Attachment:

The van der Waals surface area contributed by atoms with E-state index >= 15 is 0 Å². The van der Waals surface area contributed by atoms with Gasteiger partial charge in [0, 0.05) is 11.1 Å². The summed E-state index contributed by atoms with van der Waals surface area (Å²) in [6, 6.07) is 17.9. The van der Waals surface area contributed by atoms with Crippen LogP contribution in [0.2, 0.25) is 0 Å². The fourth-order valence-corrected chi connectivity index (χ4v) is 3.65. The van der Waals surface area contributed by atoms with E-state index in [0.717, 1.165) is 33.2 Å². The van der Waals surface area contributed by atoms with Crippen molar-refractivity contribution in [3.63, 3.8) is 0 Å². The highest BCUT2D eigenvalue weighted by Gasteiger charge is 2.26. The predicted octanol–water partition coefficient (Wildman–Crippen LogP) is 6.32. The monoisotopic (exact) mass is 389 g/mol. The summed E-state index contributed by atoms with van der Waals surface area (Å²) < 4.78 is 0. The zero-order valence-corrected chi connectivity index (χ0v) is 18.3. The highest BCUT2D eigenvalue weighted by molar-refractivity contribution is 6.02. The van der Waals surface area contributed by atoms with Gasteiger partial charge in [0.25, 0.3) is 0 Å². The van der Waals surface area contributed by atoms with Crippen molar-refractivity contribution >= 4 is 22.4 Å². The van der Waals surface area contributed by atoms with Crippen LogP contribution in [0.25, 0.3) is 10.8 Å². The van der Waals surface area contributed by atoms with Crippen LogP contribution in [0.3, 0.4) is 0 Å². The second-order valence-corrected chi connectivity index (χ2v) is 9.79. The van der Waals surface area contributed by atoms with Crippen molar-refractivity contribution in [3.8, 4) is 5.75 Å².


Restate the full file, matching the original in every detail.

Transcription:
The van der Waals surface area contributed by atoms with E-state index >= 15 is 0 Å². The van der Waals surface area contributed by atoms with Gasteiger partial charge in [0, 0.05) is 11.1 Å². The summed E-state index contributed by atoms with van der Waals surface area (Å²) in [6, 6.07) is 17.9. The van der Waals surface area contributed by atoms with Crippen LogP contribution in [0.2, 0.25) is 0 Å². The fourth-order valence-corrected chi connectivity index (χ4v) is 3.65. The van der Waals surface area contributed by atoms with E-state index in [0.717, 1.165) is 33.2 Å². The van der Waals surface area contributed by atoms with Crippen molar-refractivity contribution in [3.63, 3.8) is 0 Å². The highest BCUT2D eigenvalue weighted by Gasteiger charge is 2.26. The predicted octanol–water partition coefficient (Wildman–Crippen LogP) is 6.32. The monoisotopic (exact) mass is 389 g/mol. The summed E-state index contributed by atoms with van der Waals surface area (Å²) < 4.78 is 0. The zero-order valence-corrected chi connectivity index (χ0v) is 18.3. The highest BCUT2D eigenvalue weighted by molar-refractivity contribution is 6.02. The van der Waals surface area contributed by atoms with Gasteiger partial charge in [0.25, 0.3) is 0 Å². The van der Waals surface area contributed by atoms with Crippen molar-refractivity contribution >= 4 is 22.4 Å². The van der Waals surface area contributed by atoms with Crippen LogP contribution in [0.25, 0.3) is 10.8 Å². The van der Waals surface area contributed by atoms with Crippen LogP contribution in [0.3, 0.4) is 0 Å². The second-order valence-corrected chi connectivity index (χ2v) is 9.79. The van der Waals surface area contributed by atoms with Crippen molar-refractivity contribution in [3.8, 4) is 5.75 Å².